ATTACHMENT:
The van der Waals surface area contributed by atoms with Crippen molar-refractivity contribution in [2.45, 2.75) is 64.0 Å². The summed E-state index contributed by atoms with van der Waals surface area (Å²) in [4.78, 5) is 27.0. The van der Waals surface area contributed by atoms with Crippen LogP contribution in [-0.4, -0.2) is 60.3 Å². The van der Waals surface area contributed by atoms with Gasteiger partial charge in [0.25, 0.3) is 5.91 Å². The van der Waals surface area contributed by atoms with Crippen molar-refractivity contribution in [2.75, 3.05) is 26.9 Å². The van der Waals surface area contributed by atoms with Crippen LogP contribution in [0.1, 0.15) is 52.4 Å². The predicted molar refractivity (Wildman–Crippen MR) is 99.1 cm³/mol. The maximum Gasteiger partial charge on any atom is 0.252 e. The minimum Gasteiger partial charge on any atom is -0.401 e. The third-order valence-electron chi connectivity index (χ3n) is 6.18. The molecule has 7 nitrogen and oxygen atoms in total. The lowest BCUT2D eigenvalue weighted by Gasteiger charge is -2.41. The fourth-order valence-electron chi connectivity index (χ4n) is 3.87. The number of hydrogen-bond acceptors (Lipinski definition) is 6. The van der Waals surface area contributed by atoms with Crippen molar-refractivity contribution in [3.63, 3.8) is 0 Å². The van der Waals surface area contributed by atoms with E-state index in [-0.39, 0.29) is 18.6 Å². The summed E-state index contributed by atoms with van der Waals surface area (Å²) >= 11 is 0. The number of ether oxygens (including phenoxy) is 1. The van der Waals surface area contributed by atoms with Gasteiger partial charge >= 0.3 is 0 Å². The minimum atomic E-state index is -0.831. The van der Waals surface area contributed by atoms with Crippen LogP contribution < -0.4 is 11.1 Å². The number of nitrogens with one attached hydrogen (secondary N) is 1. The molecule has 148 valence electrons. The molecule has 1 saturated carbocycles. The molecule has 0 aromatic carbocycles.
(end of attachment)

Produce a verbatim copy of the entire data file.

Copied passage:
The van der Waals surface area contributed by atoms with Crippen molar-refractivity contribution in [2.45, 2.75) is 64.0 Å². The summed E-state index contributed by atoms with van der Waals surface area (Å²) in [4.78, 5) is 27.0. The van der Waals surface area contributed by atoms with Crippen LogP contribution in [-0.4, -0.2) is 60.3 Å². The van der Waals surface area contributed by atoms with Gasteiger partial charge in [0.25, 0.3) is 5.91 Å². The van der Waals surface area contributed by atoms with Crippen molar-refractivity contribution in [2.75, 3.05) is 26.9 Å². The van der Waals surface area contributed by atoms with Crippen LogP contribution in [0.1, 0.15) is 52.4 Å². The predicted molar refractivity (Wildman–Crippen MR) is 99.1 cm³/mol. The maximum Gasteiger partial charge on any atom is 0.252 e. The minimum Gasteiger partial charge on any atom is -0.401 e. The third-order valence-electron chi connectivity index (χ3n) is 6.18. The molecule has 7 nitrogen and oxygen atoms in total. The lowest BCUT2D eigenvalue weighted by Gasteiger charge is -2.41. The fourth-order valence-electron chi connectivity index (χ4n) is 3.87. The number of hydrogen-bond acceptors (Lipinski definition) is 6. The van der Waals surface area contributed by atoms with Crippen molar-refractivity contribution in [3.63, 3.8) is 0 Å². The van der Waals surface area contributed by atoms with E-state index in [-0.39, 0.29) is 18.6 Å². The summed E-state index contributed by atoms with van der Waals surface area (Å²) >= 11 is 0. The number of ether oxygens (including phenoxy) is 1. The van der Waals surface area contributed by atoms with Gasteiger partial charge >= 0.3 is 0 Å². The minimum atomic E-state index is -0.831. The van der Waals surface area contributed by atoms with Crippen LogP contribution < -0.4 is 11.1 Å². The number of nitrogens with one attached hydrogen (secondary N) is 1. The molecule has 148 valence electrons. The molecule has 1 saturated carbocycles. The molecule has 0 aromatic carbocycles.